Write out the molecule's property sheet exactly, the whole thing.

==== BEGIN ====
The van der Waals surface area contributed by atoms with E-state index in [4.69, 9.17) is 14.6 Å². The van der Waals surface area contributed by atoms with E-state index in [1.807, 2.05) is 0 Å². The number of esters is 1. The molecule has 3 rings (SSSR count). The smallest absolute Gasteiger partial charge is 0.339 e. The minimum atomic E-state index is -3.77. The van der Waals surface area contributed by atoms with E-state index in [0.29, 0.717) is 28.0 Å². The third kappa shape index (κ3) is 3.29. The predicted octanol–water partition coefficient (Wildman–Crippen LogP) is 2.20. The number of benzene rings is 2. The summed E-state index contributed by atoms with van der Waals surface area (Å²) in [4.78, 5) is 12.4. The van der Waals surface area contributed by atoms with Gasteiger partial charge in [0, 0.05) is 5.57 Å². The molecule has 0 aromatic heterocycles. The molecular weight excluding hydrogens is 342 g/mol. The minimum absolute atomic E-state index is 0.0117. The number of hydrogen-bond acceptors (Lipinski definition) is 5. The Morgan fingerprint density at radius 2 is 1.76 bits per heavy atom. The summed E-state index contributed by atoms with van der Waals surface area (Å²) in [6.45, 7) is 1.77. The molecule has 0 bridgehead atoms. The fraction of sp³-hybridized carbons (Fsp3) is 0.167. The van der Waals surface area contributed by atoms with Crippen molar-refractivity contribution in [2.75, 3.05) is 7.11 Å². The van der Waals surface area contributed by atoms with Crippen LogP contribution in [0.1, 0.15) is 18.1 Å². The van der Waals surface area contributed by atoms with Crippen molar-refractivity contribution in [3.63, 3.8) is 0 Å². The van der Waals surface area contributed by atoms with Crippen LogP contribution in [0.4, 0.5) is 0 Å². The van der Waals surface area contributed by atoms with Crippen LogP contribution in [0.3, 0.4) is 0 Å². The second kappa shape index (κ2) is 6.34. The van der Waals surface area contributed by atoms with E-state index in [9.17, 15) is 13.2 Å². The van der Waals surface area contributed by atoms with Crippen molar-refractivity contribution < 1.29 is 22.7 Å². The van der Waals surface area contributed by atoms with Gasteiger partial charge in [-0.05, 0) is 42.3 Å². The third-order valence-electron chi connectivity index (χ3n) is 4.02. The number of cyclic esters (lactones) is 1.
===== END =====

The van der Waals surface area contributed by atoms with E-state index in [4.69, 9.17) is 14.6 Å². The van der Waals surface area contributed by atoms with E-state index in [1.807, 2.05) is 0 Å². The number of esters is 1. The molecule has 3 rings (SSSR count). The smallest absolute Gasteiger partial charge is 0.339 e. The minimum atomic E-state index is -3.77. The van der Waals surface area contributed by atoms with E-state index in [0.29, 0.717) is 28.0 Å². The third kappa shape index (κ3) is 3.29. The predicted octanol–water partition coefficient (Wildman–Crippen LogP) is 2.20. The number of benzene rings is 2. The summed E-state index contributed by atoms with van der Waals surface area (Å²) in [4.78, 5) is 12.4. The van der Waals surface area contributed by atoms with Gasteiger partial charge in [0, 0.05) is 5.57 Å². The molecule has 0 aromatic heterocycles. The molecular weight excluding hydrogens is 342 g/mol. The minimum absolute atomic E-state index is 0.0117. The number of hydrogen-bond acceptors (Lipinski definition) is 5. The Morgan fingerprint density at radius 2 is 1.76 bits per heavy atom. The summed E-state index contributed by atoms with van der Waals surface area (Å²) in [6.45, 7) is 1.77. The molecule has 0 bridgehead atoms. The fraction of sp³-hybridized carbons (Fsp3) is 0.167. The van der Waals surface area contributed by atoms with Crippen molar-refractivity contribution in [2.75, 3.05) is 7.11 Å². The van der Waals surface area contributed by atoms with Crippen LogP contribution in [0.1, 0.15) is 18.1 Å². The van der Waals surface area contributed by atoms with Crippen molar-refractivity contribution in [3.63, 3.8) is 0 Å². The van der Waals surface area contributed by atoms with Crippen LogP contribution in [0.4, 0.5) is 0 Å². The van der Waals surface area contributed by atoms with Crippen LogP contribution in [0.3, 0.4) is 0 Å². The second kappa shape index (κ2) is 6.34. The van der Waals surface area contributed by atoms with E-state index in [9.17, 15) is 13.2 Å². The van der Waals surface area contributed by atoms with Crippen molar-refractivity contribution < 1.29 is 22.7 Å². The van der Waals surface area contributed by atoms with Gasteiger partial charge in [-0.05, 0) is 42.3 Å². The third-order valence-electron chi connectivity index (χ3n) is 4.02. The number of cyclic esters (lactones) is 1.